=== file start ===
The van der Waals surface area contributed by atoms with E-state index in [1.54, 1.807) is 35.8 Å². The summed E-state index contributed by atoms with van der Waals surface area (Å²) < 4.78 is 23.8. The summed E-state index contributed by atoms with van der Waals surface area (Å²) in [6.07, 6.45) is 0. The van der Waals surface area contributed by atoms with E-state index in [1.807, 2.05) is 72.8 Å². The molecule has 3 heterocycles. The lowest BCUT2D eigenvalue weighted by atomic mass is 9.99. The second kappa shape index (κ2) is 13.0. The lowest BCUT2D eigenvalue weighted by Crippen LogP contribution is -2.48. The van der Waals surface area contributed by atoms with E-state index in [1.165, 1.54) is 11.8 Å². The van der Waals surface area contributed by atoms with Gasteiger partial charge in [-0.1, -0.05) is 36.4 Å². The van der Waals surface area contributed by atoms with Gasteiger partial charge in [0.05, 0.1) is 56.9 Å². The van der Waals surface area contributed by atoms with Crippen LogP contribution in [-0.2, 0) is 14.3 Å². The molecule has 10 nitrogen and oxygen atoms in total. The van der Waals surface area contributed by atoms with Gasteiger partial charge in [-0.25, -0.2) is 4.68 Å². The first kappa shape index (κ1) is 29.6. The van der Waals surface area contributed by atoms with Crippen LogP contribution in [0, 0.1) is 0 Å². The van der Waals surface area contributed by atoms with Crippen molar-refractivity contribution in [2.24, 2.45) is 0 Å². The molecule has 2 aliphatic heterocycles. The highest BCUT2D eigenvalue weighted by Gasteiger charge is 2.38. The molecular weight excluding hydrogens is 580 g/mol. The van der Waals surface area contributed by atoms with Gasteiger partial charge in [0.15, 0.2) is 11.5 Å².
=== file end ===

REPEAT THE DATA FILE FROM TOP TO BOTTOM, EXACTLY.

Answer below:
The van der Waals surface area contributed by atoms with E-state index in [1.54, 1.807) is 35.8 Å². The summed E-state index contributed by atoms with van der Waals surface area (Å²) < 4.78 is 23.8. The summed E-state index contributed by atoms with van der Waals surface area (Å²) in [6.07, 6.45) is 0. The van der Waals surface area contributed by atoms with E-state index in [1.807, 2.05) is 72.8 Å². The molecule has 3 heterocycles. The lowest BCUT2D eigenvalue weighted by atomic mass is 9.99. The second kappa shape index (κ2) is 13.0. The lowest BCUT2D eigenvalue weighted by Crippen LogP contribution is -2.48. The van der Waals surface area contributed by atoms with E-state index in [1.165, 1.54) is 11.8 Å². The van der Waals surface area contributed by atoms with Gasteiger partial charge in [-0.1, -0.05) is 36.4 Å². The van der Waals surface area contributed by atoms with Gasteiger partial charge in [0.05, 0.1) is 56.9 Å². The van der Waals surface area contributed by atoms with Crippen LogP contribution in [-0.2, 0) is 14.3 Å². The molecule has 10 nitrogen and oxygen atoms in total. The van der Waals surface area contributed by atoms with Gasteiger partial charge in [-0.25, -0.2) is 4.68 Å². The first kappa shape index (κ1) is 29.6. The van der Waals surface area contributed by atoms with Crippen LogP contribution in [0, 0.1) is 0 Å². The van der Waals surface area contributed by atoms with Crippen molar-refractivity contribution in [2.24, 2.45) is 0 Å². The molecule has 2 aliphatic heterocycles. The highest BCUT2D eigenvalue weighted by Gasteiger charge is 2.38. The molecular weight excluding hydrogens is 580 g/mol. The van der Waals surface area contributed by atoms with Gasteiger partial charge in [0.15, 0.2) is 11.5 Å².